Leaving the clippings on the lawn can save you time and energy as well as return valuable nutrients to the lawn and soil underneath. To maintain a beautiful garden, it needs to be fed regularly. Grass clippings contain the same beneficial nitrogen, phosphorus, and potassium nutrients as fertilizer. In fact, clippings can provide as much as one-third of the annual feeding requirement for your lawn.
Contrary to a popular lawn myth, leaving clippings on the lawn does not cause thatch, which is a layer of partially decomposed grass-plant parts between the soil and live grass. Grass clippings are mostly water, so as long as you mow regularly at the right height, they will break down and disappear rapidly.
In addition to recycling nutrients back into the soil, leaving the clippings will cut down your mowing time and relieve you of the chores of emptying the grass catcher and hauling bags of clippings out to the curb. It may also be keeping your clippings out of the landfill, depending on how your town handles yard waste.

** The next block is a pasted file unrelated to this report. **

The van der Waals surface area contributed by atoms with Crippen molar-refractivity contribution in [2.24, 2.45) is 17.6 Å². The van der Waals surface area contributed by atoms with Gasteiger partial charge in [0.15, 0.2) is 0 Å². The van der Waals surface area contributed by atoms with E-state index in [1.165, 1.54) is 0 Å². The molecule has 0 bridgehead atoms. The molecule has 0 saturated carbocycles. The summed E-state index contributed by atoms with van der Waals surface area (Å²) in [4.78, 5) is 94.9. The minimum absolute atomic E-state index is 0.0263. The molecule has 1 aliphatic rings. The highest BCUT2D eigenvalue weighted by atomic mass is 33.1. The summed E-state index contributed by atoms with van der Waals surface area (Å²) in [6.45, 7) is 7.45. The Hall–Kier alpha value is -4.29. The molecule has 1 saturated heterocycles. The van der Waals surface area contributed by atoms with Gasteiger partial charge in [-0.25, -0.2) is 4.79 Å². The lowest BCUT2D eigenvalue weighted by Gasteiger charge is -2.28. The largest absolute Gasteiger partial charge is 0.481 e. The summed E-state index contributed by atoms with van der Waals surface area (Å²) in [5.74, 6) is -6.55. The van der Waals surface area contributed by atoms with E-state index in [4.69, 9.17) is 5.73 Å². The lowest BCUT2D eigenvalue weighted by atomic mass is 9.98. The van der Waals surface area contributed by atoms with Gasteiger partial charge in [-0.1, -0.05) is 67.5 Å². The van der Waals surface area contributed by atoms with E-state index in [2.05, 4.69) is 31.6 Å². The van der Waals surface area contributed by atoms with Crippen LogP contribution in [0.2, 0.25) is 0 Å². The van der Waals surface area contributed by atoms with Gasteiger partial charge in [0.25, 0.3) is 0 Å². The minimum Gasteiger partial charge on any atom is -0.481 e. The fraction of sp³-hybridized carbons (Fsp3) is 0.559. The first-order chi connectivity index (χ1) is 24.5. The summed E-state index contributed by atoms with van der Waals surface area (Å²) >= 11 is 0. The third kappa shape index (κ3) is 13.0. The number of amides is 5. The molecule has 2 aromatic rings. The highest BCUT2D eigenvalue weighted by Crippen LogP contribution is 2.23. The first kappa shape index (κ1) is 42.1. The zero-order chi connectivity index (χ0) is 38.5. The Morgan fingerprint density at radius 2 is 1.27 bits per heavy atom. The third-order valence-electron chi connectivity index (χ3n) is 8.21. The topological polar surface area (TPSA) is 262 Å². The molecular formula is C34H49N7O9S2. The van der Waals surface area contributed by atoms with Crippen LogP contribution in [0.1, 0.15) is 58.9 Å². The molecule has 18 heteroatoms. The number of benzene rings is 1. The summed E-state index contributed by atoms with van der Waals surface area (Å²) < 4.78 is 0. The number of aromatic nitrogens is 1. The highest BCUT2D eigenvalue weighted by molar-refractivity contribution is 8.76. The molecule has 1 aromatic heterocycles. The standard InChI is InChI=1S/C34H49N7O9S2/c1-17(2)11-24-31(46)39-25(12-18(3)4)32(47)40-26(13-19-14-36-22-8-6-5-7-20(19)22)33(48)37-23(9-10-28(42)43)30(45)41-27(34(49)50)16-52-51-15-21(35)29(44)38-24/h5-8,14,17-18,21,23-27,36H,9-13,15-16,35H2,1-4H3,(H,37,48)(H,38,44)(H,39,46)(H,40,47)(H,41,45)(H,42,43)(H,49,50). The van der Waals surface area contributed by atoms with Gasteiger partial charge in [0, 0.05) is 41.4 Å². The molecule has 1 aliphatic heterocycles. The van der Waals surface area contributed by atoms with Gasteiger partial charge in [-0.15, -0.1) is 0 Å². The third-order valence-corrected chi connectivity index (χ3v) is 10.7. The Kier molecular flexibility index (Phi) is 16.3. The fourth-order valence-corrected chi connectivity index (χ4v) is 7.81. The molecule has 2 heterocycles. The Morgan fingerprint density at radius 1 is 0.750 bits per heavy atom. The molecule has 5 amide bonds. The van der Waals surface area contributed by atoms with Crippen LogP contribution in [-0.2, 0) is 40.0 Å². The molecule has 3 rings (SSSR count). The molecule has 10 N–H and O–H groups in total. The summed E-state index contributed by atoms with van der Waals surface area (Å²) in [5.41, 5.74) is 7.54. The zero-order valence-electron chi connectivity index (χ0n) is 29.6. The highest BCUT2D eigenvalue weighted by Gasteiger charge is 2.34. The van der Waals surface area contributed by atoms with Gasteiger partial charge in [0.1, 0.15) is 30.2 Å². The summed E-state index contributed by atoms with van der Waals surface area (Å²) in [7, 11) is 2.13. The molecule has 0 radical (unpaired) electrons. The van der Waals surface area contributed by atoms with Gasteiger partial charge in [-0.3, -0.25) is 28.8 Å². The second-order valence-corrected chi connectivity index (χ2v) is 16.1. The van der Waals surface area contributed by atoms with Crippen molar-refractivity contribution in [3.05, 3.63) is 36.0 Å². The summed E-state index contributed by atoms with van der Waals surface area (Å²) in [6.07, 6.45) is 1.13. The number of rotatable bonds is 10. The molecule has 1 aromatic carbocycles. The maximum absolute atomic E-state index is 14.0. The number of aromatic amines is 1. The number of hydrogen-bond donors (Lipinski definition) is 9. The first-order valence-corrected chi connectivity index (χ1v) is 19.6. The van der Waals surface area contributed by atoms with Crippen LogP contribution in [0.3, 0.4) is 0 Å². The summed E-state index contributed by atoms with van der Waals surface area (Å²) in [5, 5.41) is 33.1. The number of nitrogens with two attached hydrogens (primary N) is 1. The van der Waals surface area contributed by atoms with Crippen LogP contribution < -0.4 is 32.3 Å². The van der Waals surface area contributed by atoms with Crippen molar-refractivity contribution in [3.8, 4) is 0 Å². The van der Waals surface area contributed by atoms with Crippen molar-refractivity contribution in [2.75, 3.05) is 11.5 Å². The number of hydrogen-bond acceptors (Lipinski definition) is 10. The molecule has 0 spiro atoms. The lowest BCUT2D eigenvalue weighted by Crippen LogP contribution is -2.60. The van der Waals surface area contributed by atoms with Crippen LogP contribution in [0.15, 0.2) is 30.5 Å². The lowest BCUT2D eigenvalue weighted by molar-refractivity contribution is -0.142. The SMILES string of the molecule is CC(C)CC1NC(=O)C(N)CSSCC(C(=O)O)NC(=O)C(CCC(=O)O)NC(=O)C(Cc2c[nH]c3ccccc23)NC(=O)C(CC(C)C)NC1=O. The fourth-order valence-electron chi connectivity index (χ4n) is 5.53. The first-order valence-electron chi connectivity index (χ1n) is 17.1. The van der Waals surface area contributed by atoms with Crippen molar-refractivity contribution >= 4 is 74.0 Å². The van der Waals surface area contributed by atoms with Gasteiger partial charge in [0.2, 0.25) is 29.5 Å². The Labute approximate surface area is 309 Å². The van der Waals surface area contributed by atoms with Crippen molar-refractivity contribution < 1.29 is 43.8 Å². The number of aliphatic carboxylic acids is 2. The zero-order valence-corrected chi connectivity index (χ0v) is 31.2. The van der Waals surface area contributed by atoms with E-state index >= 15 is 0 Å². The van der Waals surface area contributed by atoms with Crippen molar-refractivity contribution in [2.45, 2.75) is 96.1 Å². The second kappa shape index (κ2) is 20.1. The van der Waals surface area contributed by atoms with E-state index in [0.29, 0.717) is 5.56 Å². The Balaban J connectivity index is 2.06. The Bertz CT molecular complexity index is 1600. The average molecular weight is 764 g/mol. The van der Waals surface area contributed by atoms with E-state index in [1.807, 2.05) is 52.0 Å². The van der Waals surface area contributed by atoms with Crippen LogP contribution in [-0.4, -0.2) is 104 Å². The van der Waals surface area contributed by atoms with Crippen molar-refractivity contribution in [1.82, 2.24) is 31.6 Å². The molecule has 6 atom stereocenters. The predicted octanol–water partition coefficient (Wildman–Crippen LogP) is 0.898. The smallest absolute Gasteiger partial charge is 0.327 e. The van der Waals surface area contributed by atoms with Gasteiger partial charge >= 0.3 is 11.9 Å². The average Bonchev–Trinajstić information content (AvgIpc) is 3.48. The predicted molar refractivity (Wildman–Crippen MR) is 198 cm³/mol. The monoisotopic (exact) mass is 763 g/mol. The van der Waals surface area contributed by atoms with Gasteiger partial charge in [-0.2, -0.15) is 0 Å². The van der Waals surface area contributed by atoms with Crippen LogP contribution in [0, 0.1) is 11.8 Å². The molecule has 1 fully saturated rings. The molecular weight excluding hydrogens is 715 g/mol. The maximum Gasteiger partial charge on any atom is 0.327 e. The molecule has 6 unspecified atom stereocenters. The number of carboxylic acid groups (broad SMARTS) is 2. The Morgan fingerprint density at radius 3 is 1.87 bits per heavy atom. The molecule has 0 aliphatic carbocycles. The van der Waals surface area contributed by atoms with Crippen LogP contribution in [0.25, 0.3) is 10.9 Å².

There are a few things you can do to help keep your grass strong and looking good when you leave the clippings. Keep your mower blade sharp and mow regularly at the recommended cutting height for your type of grass. Avoid mowing when the grass is wet. If the grass gets so long that mowing at your normal cutting height will remove more than one-third the length of the grass blades, raise the height on your mower. Mow once at the raised cutting height, then again in a different direction at the normal height.
When to toss those grass clippings? If you see signs of lawn disease, pick up the clippings to avoid spreading the fungus. Grass clippings can also be collected for use in a compost pile or as mulch, unless you recently applied a weed control product to the lawn. In most cases, following mowing guidelines will avoid clumps that detract from a lawn's appearance and will keep the clippings small enough to filter down into the lawn.